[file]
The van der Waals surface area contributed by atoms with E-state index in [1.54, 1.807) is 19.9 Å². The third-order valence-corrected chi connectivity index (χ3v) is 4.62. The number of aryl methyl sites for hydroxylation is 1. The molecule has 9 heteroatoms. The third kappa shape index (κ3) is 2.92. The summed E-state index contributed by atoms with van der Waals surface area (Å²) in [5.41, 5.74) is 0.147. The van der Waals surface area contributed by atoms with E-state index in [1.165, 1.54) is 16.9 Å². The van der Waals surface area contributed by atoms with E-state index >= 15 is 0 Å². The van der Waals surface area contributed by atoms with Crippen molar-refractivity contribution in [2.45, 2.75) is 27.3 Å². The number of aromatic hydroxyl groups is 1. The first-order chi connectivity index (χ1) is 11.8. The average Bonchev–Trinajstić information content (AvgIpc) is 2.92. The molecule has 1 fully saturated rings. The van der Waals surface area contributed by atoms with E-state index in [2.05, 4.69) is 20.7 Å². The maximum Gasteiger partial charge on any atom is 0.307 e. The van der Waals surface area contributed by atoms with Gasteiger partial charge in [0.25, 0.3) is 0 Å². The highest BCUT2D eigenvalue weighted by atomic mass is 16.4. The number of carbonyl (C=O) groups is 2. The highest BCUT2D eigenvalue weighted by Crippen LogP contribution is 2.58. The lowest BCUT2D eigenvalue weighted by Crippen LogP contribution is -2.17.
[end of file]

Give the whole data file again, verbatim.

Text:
The van der Waals surface area contributed by atoms with E-state index in [1.54, 1.807) is 19.9 Å². The third-order valence-corrected chi connectivity index (χ3v) is 4.62. The number of aryl methyl sites for hydroxylation is 1. The molecule has 9 heteroatoms. The third kappa shape index (κ3) is 2.92. The summed E-state index contributed by atoms with van der Waals surface area (Å²) in [5.41, 5.74) is 0.147. The van der Waals surface area contributed by atoms with E-state index in [1.165, 1.54) is 16.9 Å². The van der Waals surface area contributed by atoms with E-state index >= 15 is 0 Å². The van der Waals surface area contributed by atoms with Crippen molar-refractivity contribution in [2.45, 2.75) is 27.3 Å². The number of aromatic hydroxyl groups is 1. The first-order chi connectivity index (χ1) is 11.8. The average Bonchev–Trinajstić information content (AvgIpc) is 2.92. The molecule has 1 fully saturated rings. The van der Waals surface area contributed by atoms with E-state index in [2.05, 4.69) is 20.7 Å². The maximum Gasteiger partial charge on any atom is 0.307 e. The van der Waals surface area contributed by atoms with Gasteiger partial charge in [0.25, 0.3) is 0 Å². The highest BCUT2D eigenvalue weighted by atomic mass is 16.4. The number of carbonyl (C=O) groups is 2. The highest BCUT2D eigenvalue weighted by Crippen LogP contribution is 2.58. The lowest BCUT2D eigenvalue weighted by Crippen LogP contribution is -2.17.